Found in DMHL Volume 23 Issue 1

HMOs Not Required to Disclose Financial Incentives Used to Encourage Health Care Providers to Ration Care Except Under Limited Circumstances

Horvath v. Keystone Health Plan, 333 F.3d 450 (3d Cir. 2003); 72(4) U.S. Law Week 2063 (Aug. 5, 2003)

Disagreeing with the Eighth Circuit, the Third Circuit held that a health maintenance organization (HMO) does not breach its fiduciary duties under the Employee Retirement Income Security Act (ERISA) when it fails to disclose the financial incentives it provides to health care providers to ration care unless (1) a member of the HMO requests such information, (2) circumstances have put the HMO on notice that its members require such information to avoid making bad decisions regarding their health care coverage, or (3) an HMO patient was harmed as a result of not having such information disclosed to them...

Found in DMHL Volume 23 Issue 1

Ruling that Physician Can Be Excluded from Federal Health Programs for Factors Not in Place at Time of Misconduct Not Disturbed

Patel v. Thompson, 319 F.3d 1317 (11th Cir. 2003), cert. denied, 123 S. Ct. 2652 (2003)

The Supreme Court declined to review a ruling by the Eleventh Circuit that upheld a decision by the Department of Health and Human Services (HHS) to exclude for ten years from all federal health programs a physician who pleaded nolo contendere to a charge of sexual battery of a patient.  The Eleventh Circuit ruled HHS could rely on two aggravating factors in excluding the physician beyond the five-year period provided by statute, even though those factors were added after the occurrence of the physician's conduct.  HHS was permitted to consider that the doctor engaged in a non-consensual sexual act and that his medical license was revoked as a result of the conduct because the regulations adding these factors were intended to protect federal medical program recipients.  Thus, their retroactive application was permissible because they were remedial rather than punitive....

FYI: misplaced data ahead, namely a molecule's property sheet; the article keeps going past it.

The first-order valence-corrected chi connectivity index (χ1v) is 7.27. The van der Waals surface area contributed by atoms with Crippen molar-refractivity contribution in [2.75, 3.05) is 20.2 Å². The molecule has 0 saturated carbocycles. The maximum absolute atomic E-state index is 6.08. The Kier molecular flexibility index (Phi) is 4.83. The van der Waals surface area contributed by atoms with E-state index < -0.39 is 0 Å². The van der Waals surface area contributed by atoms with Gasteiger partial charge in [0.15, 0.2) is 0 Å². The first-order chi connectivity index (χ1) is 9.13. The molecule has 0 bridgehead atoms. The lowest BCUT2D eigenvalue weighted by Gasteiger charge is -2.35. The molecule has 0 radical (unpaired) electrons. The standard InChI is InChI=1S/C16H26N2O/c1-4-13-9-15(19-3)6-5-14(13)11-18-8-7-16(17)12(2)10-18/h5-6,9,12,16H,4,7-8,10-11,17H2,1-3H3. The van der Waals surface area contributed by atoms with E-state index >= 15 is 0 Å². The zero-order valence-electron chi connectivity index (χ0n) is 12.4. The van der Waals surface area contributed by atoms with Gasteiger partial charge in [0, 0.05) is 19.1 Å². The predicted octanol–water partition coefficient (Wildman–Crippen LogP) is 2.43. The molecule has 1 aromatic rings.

Found in DMHL Volume 23 Issue 1

Ruling Ordering Evidentiary Hearing on Whether Defendant's Confession to Prison Psychiatrist Was Involuntary Because He Believed Statements Were Protected by Confidentiality Agreement Not Disturbed

Beaty v. Stewart, 303 F.3d 975 (9th Cir. 2002), cert. denied, Stewart v. Beaty, 123 S. Ct. 2073 (2003); 71(44) U.S. Law Week 3715 (May 20, 2003)

The Supreme Court declined to review a decision by the Ninth Circuit that permitted a criminal defendant to obtain a new hearing on whether his confession had been involuntary under the Fifth Amendment.  The defendant had been convicted of murder partly on the strength of a prison psychiatrist's testimony regarding a confession the defendant made to him after a group therapy session.  The Ninth Circuit held the defendant was entitled to a hearing on whether he reasonably believed his statements to the psychiatrist were protected by a confidentiality agreement he had signed that promised that "all group communication" would be kept confidential...

Found in DMHL Volume 23 Issue 1

Employment Contract Intended to Limit Psychologist's Ability to Compete with a Group Practice After Employment Relationship Ends Is Not Enforceable

Comprehensive Psychology Sys. v. Prince, 867 A.2d 1187 (N.J. Super. Ct. App. Div. 2005)

When mental health professionals join a group practice, their employment contract may include a restrictive covenant that is intended to limit their ability to compete with the group practice for a period of time should the employment relationship end. In New Jersey, a corporation providing neuropsychological services to clients sued one of its former employees, a licensed psychologist, to enforce a restrictive covenant in their employment contract. The restrictive covenant stated that after the termination of employment the psychologist could not practice his profession within ten miles of the corporation's facility and not solicit any of the corporation's patients for two years...

Found in DMHL Volume 24 Issue 2

Time Period File Malpractice Claim Asserting She Was Not Warned Mental Illness Medication Might Cause Birth Defects Begins at Time of Child's Birth, Not When Ultrasound First Showed Birth Defects

Bailey v. Khoury, 891 So. 2d 1268 (La. 2005)

Every jurisdiction  imposes a limit on how long individuals can wait to file a lawsuit that claims they were injured as the result of the malpractice of a health care provider.  This limit, which is typically one or two years in length, generally runs from the time individuals discover they have been injured. If they wait beyond this time, they are generally precluded from pursuing their claim...

Found in DMHL Volume 24 Issue 2